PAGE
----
(HealthDay)—The effect of funding losses on state public health programs is assessed and described in a study published Nov. 14 in the U.S. Centers for Disease Control and Prevention's Preventing Chronic Disease.
Ariela M. Freedman, Ph.D., from Teach for America in Atlanta, and colleagues conducted semi-structured interviews with key informants from state health departments. Thematic analysis was used to assess collected data regarding impact of funding loss following expiration of a five-year federal grant for statewide obesity prevention partnerships.
The researchers found that after a grant expired many programs continued to run at reduced capacity, through either reaching fewer people or conducting fewer program activities. When funding was leveraged from other sources, priorities were often changed. All states experienced diminished evaluation capacity and either a severe or complete loss of ability to provide training and technical assistance to partners. Infrastructure loss and diminished capacity to communicate with partners were reported by nearly all states.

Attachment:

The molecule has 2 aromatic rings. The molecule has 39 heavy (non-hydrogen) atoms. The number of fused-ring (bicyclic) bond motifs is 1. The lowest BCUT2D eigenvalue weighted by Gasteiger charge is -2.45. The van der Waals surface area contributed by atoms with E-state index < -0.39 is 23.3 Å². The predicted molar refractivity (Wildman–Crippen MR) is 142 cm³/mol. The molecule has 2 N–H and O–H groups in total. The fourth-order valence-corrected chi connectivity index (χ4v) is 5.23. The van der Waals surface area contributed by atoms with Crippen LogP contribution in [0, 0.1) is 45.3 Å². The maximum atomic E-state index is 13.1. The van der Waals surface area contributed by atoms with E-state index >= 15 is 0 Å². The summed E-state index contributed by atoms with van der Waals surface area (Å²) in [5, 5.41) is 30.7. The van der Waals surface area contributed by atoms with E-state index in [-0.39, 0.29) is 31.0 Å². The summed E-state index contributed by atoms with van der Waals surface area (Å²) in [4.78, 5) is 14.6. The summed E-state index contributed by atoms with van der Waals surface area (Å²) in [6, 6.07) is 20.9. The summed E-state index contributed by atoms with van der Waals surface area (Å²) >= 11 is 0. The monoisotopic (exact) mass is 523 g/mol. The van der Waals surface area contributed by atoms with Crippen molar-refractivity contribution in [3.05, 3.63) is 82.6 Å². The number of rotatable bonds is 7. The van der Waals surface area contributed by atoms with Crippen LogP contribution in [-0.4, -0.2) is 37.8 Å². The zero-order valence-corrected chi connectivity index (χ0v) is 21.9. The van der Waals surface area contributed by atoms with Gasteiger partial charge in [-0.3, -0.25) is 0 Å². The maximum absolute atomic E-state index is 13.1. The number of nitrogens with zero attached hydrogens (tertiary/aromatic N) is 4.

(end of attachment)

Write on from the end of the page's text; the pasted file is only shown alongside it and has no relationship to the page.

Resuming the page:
"Evaluating public health funding decisions may help guide development of best practice strategies for supporting long-term program success," the authors write.
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